One skillset that will transform your proposal close rate is learning to overcome price objections. In a must-listen episode of the Unstoppable Eventrepreneur Podcast, host May Yeo Silvers provides invaluable insights into understanding and navigating clients’ perspectives on pricing.
The crux of the issue, May reveals, is perception. She elaborates on the importance of showcasing the complexity and expertise required in event planning. When clients see the intricate details and the level of professional skill needed, they begin to understand the true value of the services offered. This shifts their focus from cost to value.
May also delves into the psychological aspect of pricing – the subconscious price tag clients put on their own time and effort. If clients believe they can save money by taking on the task themselves, your fee must convincingly reflect the savings they would enjoy in terms of time, effort, and stress by hiring a professional instead.
Throughout the episode, May lays out a three-tiered strategy to counter price objections effectively. First, demonstrate the complexity and expertise of your work. Second, make potential clients feel the burden and effort of managing such tasks themselves. And third, highlight the extraordinary benefits they gain by employing your services – a stress-free experience, valuable time saved, and overall cost-effectiveness.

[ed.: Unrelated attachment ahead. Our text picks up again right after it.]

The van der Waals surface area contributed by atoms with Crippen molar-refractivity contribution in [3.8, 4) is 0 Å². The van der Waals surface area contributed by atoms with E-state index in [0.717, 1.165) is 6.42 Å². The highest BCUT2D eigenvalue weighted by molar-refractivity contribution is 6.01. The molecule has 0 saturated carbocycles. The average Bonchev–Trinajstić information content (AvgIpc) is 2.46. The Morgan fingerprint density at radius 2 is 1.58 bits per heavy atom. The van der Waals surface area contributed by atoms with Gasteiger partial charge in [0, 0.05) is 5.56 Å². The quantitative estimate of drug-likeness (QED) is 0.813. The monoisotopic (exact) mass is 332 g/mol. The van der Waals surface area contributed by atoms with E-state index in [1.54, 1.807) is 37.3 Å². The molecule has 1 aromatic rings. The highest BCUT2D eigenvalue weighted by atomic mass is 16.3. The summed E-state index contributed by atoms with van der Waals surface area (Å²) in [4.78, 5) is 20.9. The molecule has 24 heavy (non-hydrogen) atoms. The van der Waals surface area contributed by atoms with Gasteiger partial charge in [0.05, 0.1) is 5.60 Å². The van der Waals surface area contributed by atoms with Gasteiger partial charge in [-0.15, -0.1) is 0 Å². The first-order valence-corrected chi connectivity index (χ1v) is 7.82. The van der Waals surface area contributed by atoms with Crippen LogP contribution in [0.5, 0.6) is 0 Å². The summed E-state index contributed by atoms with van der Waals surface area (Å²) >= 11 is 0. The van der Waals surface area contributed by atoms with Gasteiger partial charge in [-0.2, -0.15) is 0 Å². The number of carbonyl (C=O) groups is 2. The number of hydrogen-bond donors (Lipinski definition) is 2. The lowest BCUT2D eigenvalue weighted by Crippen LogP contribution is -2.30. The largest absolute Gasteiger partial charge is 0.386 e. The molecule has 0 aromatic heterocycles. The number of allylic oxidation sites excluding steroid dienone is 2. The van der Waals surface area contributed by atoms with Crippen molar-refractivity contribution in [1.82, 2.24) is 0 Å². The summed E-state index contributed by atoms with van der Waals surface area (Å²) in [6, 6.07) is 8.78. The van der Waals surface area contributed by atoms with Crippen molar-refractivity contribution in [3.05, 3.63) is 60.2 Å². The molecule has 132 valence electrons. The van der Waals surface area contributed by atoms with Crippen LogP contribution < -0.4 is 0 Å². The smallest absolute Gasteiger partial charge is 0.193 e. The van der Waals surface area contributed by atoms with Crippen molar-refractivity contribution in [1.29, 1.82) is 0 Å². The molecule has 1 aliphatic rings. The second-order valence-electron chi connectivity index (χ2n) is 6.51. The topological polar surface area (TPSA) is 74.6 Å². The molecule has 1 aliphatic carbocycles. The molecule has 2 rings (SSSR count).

This episode is packed with strategies to transform the way you communicate value to your clients, ultimately empowering you to elevate your work, articulate your worth, and boost your business’s revenue.
• “I don’t believe in price objection. It’s more about potential clients don’t see the value they will get versus the amount of money they’re going to invest in you.” (1:58 | May Silvers)
• “Does your work look like I can go to different stores and put it all together and make it look that way? If I can, I will be hesitant or your potential client will be hesitant to want to do it.” (10:10 | May Silvers)
• “You need to be able to communicate your price, why they should pay, and also elevate why they don’t want to do it themselves, right? You need to understand what exactly is the buying motivation. So if you are getting a price objection, it’s because they’re not valuing something. It’s not because they’re not valuing your work because they look like your work is a DIY work. They are not valuing what they would be missing if they were to do it themselves. So we have to go find out what are they valuing?” (12:12 | May Silvers)
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